…Michael Golz has created a magical world called Athosland, he’s spent his life mapping out this utopian space and documenting the monsters creeping around inside it. Golz is an artist and an outsider who suffers from learning difficulties, he created Athosland as a child’s game but today it encompasses an ever-expanding universe, taking us to the edges of cognitive mapping and providing glimpses into his incredibly mind. work.
In the 1960s he started documenting Athosland as a child with the help of his brother Wolf and today his oeuvre includes maps, pictorial representations, linguistic inventions and a glossary of neologisms specific to Athosland. He has also produced a series of substantive guidebooks that set down the customs and habits of the creatures that inhabit Athosland.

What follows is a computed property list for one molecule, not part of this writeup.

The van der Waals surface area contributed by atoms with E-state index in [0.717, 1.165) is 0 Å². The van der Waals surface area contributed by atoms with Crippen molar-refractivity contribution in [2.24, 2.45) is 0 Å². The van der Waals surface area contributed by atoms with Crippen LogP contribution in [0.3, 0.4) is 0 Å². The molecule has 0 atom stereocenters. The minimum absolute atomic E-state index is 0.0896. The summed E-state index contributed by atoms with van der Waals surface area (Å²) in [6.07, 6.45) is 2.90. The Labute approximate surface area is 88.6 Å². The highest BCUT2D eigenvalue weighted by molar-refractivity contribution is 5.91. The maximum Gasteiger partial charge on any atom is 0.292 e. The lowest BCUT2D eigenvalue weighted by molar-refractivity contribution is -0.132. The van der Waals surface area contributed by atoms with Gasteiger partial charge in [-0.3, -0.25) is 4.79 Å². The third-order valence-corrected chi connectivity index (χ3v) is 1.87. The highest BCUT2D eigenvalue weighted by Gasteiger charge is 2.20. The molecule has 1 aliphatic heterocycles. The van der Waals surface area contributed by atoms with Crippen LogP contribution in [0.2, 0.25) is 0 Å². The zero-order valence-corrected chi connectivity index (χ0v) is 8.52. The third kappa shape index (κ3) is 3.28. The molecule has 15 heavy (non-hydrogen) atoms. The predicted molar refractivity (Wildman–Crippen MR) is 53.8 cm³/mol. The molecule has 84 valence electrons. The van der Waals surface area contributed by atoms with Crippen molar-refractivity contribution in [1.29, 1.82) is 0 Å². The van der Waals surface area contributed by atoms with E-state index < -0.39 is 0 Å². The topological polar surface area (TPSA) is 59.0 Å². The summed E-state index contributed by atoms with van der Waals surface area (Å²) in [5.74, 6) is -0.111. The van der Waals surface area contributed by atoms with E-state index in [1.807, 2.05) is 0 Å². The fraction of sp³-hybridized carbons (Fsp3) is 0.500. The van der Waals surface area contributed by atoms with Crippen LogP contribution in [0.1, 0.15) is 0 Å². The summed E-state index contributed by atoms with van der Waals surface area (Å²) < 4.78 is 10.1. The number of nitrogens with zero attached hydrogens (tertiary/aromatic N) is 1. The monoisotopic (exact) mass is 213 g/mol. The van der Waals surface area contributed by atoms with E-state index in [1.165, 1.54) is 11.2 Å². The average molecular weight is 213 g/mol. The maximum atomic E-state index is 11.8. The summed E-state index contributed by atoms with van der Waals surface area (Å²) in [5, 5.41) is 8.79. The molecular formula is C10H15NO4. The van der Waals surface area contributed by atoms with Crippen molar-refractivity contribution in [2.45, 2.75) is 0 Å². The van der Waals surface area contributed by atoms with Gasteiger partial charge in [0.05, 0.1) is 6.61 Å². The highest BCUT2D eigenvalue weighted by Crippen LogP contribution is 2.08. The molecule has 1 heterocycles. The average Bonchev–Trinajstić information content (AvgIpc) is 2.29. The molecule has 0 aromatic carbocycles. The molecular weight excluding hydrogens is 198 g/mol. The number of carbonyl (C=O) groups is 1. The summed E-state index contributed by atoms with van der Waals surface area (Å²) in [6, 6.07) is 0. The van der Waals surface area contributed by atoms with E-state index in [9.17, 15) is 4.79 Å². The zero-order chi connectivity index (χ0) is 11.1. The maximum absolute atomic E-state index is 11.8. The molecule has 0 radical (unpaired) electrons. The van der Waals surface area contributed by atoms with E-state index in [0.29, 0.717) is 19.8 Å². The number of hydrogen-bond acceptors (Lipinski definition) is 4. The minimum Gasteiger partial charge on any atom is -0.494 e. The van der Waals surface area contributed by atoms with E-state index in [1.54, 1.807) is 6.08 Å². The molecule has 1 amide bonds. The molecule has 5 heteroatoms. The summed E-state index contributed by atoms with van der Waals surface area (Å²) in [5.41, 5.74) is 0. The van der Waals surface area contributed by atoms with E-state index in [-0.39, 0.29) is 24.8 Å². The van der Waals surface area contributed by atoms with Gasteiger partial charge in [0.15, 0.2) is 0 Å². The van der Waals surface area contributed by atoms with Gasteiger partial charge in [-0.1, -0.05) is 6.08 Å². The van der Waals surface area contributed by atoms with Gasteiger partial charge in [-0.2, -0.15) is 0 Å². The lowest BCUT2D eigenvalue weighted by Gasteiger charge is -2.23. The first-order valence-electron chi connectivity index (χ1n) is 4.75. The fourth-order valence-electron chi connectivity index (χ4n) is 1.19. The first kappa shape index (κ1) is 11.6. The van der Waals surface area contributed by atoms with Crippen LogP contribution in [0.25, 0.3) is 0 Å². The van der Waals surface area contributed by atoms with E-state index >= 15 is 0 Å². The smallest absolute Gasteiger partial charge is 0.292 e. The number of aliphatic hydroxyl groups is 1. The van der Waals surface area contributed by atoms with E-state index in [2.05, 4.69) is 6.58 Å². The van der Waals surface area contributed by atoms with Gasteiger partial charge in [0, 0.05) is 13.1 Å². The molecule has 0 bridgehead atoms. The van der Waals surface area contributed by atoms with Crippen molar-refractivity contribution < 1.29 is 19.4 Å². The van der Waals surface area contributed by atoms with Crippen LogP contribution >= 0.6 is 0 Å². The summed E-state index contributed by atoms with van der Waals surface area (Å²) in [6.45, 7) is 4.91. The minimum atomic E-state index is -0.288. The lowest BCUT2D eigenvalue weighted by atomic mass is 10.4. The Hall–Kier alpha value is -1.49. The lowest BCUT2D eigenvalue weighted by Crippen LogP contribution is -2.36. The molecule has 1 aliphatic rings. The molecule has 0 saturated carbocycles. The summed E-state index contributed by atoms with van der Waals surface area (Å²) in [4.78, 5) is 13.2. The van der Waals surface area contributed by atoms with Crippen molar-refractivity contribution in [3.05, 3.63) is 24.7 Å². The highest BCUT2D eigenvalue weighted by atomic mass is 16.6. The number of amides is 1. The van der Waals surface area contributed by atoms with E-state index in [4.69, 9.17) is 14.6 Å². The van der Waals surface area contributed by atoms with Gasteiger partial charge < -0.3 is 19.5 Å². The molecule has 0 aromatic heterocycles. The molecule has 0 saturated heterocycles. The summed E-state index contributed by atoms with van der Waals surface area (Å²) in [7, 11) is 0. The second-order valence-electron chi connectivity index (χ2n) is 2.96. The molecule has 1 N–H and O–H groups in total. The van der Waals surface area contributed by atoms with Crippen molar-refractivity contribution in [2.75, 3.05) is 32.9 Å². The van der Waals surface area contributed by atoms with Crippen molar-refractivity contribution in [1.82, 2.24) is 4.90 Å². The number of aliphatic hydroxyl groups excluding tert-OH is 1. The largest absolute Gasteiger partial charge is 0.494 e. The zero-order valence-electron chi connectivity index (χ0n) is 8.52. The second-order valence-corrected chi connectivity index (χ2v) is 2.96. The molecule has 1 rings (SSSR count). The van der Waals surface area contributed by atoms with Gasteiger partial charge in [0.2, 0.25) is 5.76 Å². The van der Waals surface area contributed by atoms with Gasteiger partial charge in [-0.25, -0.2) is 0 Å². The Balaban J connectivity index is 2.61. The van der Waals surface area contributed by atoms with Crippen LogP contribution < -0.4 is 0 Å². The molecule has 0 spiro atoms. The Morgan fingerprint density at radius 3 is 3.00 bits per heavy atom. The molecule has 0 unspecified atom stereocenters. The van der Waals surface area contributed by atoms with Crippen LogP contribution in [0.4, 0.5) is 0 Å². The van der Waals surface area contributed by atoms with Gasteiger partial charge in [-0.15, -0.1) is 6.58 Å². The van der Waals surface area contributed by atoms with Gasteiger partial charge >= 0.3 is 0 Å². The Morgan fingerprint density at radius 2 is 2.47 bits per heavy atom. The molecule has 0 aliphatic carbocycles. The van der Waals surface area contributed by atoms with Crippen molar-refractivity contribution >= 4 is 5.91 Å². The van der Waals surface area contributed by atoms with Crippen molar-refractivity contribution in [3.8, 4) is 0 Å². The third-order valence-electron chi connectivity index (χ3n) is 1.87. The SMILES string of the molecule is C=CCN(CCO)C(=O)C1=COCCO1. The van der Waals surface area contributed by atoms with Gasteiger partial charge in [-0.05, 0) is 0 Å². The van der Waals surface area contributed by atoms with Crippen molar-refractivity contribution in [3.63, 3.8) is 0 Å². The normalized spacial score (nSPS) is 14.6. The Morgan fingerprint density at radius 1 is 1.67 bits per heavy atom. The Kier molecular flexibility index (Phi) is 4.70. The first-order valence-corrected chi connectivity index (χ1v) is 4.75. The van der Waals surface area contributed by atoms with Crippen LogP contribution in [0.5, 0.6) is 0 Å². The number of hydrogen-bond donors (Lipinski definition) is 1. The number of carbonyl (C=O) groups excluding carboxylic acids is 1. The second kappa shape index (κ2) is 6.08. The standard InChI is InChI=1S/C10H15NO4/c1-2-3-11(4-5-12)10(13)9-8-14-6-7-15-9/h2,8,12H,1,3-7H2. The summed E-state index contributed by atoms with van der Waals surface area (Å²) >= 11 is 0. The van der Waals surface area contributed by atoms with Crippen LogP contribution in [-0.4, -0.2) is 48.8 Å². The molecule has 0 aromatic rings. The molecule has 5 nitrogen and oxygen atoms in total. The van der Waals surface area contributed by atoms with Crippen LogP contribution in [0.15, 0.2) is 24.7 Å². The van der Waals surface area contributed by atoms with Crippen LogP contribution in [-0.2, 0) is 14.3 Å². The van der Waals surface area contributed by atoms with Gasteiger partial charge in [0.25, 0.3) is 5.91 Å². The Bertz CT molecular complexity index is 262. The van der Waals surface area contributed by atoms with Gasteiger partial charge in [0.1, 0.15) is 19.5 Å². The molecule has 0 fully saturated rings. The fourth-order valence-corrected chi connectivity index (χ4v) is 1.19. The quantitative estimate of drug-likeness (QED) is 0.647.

More than an imaginary world, Athosland has become a life-long project that has grown over more than five decades into a comprehensive region, spreading out from the centre to encompass the surrounding sprawl of extended urbanization.
Beyond mapping, Golz has also developed a series of traditions and customs in Athosland. The inhabitants of Athosland live in an ideal world, they can pay using buttons – and when they run out of buttons they can use grass or leaves. There is a magic button to resuscitate the dead and robots allow the workers to take endless holiday leave. In Golz’s fantasy world locals lounge by the river next to vegetable patches where hamsters do the weeding. There is no need to wear clothes, everybody has long hair, urine tastes of apple juice and excrements of bratwurst.